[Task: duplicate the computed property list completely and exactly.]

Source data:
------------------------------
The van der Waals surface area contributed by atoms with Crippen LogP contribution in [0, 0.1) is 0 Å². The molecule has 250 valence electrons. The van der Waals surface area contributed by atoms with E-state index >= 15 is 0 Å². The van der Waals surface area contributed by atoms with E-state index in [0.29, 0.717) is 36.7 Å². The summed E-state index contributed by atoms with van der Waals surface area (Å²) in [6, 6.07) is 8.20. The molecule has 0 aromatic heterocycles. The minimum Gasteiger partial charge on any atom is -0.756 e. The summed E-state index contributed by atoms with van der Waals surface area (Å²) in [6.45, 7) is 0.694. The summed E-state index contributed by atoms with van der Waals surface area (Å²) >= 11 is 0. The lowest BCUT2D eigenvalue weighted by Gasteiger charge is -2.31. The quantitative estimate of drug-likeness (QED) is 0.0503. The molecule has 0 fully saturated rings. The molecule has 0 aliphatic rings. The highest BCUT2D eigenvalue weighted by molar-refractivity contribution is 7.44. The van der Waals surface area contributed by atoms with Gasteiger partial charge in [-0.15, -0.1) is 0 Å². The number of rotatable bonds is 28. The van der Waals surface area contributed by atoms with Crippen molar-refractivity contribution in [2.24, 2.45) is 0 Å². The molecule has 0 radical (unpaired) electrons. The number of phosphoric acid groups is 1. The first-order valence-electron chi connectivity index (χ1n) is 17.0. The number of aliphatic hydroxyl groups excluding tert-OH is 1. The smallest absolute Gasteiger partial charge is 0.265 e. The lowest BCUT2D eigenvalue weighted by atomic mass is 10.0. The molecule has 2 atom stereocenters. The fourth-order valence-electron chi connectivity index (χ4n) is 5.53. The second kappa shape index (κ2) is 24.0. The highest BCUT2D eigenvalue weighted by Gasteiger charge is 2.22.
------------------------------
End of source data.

The van der Waals surface area contributed by atoms with Crippen LogP contribution in [0, 0.1) is 0 Å². The molecule has 250 valence electrons. The van der Waals surface area contributed by atoms with E-state index >= 15 is 0 Å². The van der Waals surface area contributed by atoms with E-state index in [0.29, 0.717) is 36.7 Å². The summed E-state index contributed by atoms with van der Waals surface area (Å²) in [6, 6.07) is 8.20. The molecule has 0 aromatic heterocycles. The minimum Gasteiger partial charge on any atom is -0.756 e. The summed E-state index contributed by atoms with van der Waals surface area (Å²) in [6.45, 7) is 0.694. The summed E-state index contributed by atoms with van der Waals surface area (Å²) >= 11 is 0. The lowest BCUT2D eigenvalue weighted by Gasteiger charge is -2.31. The quantitative estimate of drug-likeness (QED) is 0.0503. The molecule has 0 fully saturated rings. The molecule has 0 aliphatic rings. The highest BCUT2D eigenvalue weighted by molar-refractivity contribution is 7.44. The van der Waals surface area contributed by atoms with Gasteiger partial charge in [-0.15, -0.1) is 0 Å². The number of rotatable bonds is 28. The van der Waals surface area contributed by atoms with Crippen molar-refractivity contribution in [2.24, 2.45) is 0 Å². The molecule has 0 radical (unpaired) electrons. The number of phosphoric acid groups is 1. The first-order valence-electron chi connectivity index (χ1n) is 17.0. The number of aliphatic hydroxyl groups excluding tert-OH is 1. The smallest absolute Gasteiger partial charge is 0.265 e. The lowest BCUT2D eigenvalue weighted by atomic mass is 10.0. The molecule has 2 atom stereocenters. The fourth-order valence-electron chi connectivity index (χ4n) is 5.53. The second kappa shape index (κ2) is 24.0. The highest BCUT2D eigenvalue weighted by Gasteiger charge is 2.22.